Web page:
"Ah! there you are mistaken," said Captain Raymond pleasantly. "It was reward enough to know that I was helping to fit you for future usefulness. I hope, my boy, you will live to be an honour to your mother and a blessing to the world."

"I hope so, sir; it is my ardent wish," Walter said low and earnestly, giving his mother a most loving look as he spoke.

"And if you trust not in your own strength, but look constantly to God for help, you will succeed, my son," she responded in low, moved tones.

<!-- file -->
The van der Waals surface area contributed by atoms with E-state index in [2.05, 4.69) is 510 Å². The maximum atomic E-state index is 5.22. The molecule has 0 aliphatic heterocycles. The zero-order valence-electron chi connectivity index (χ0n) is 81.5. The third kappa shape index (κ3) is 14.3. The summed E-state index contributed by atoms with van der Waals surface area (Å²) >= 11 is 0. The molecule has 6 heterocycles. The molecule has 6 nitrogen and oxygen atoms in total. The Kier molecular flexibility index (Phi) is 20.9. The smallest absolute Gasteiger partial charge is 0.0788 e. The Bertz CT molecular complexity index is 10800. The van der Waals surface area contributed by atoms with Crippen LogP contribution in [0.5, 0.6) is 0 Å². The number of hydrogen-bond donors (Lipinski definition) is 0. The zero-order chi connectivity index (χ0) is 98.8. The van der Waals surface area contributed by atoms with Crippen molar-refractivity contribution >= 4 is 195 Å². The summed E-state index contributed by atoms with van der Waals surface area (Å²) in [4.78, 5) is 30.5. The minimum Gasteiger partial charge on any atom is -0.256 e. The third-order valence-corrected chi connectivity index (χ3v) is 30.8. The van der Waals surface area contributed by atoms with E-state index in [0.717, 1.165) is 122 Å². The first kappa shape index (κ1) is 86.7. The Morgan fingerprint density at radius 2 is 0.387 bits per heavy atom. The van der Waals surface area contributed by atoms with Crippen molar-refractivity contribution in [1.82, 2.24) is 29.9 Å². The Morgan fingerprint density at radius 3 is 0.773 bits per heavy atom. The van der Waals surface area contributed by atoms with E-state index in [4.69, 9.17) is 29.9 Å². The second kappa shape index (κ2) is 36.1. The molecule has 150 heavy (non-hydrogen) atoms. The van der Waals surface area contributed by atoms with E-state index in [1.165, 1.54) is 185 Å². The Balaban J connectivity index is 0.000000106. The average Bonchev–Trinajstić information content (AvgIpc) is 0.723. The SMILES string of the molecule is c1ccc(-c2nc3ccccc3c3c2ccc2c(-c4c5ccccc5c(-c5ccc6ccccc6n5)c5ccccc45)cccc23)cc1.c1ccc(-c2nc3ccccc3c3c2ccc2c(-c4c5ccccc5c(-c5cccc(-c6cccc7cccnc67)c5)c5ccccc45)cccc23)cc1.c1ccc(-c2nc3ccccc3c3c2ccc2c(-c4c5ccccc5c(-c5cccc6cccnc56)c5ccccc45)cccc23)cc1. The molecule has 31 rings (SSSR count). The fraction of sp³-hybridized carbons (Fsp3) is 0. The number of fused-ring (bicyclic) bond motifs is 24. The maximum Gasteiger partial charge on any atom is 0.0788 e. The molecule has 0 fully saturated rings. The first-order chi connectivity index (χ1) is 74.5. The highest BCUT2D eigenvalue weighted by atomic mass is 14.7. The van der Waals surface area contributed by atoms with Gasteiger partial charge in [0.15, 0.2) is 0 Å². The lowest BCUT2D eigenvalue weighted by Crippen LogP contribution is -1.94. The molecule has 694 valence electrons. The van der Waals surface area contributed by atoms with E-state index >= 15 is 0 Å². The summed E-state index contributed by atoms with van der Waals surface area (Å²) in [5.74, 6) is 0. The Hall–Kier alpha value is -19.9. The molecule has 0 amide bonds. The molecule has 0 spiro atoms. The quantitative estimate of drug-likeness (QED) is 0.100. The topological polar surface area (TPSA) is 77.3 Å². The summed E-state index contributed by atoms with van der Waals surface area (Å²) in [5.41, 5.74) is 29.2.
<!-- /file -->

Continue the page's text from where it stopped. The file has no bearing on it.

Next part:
Just at that moment there were several additions to their group, among them Captain Keith and Dr. Percival, and the talk turned upon plans for the next few days, and after that for the summer. Most of the relatives from a distance would linger in that neighbourhood for a week or more, and entertainments of one kind and another would be given by those residents there. The Oaks, The Laurels, Fairview, Woodburn, Roselands, and Beechwood would have their turns. After that must come the inevitable breaking up and scattering of guests to their own homes or some summer resort, while most of the dwellers in that region would go northward in search of a cooler climate in which to pass the heated term. But it was not deemed necessary to settle it all now; only to arrange on which day each estate would be the scene of entertainment. It took a good deal of consultation, mingled with merry jests and happy laughter, to settle all that. Then there was a general leave taking and scattering to their homes-temporary or settled.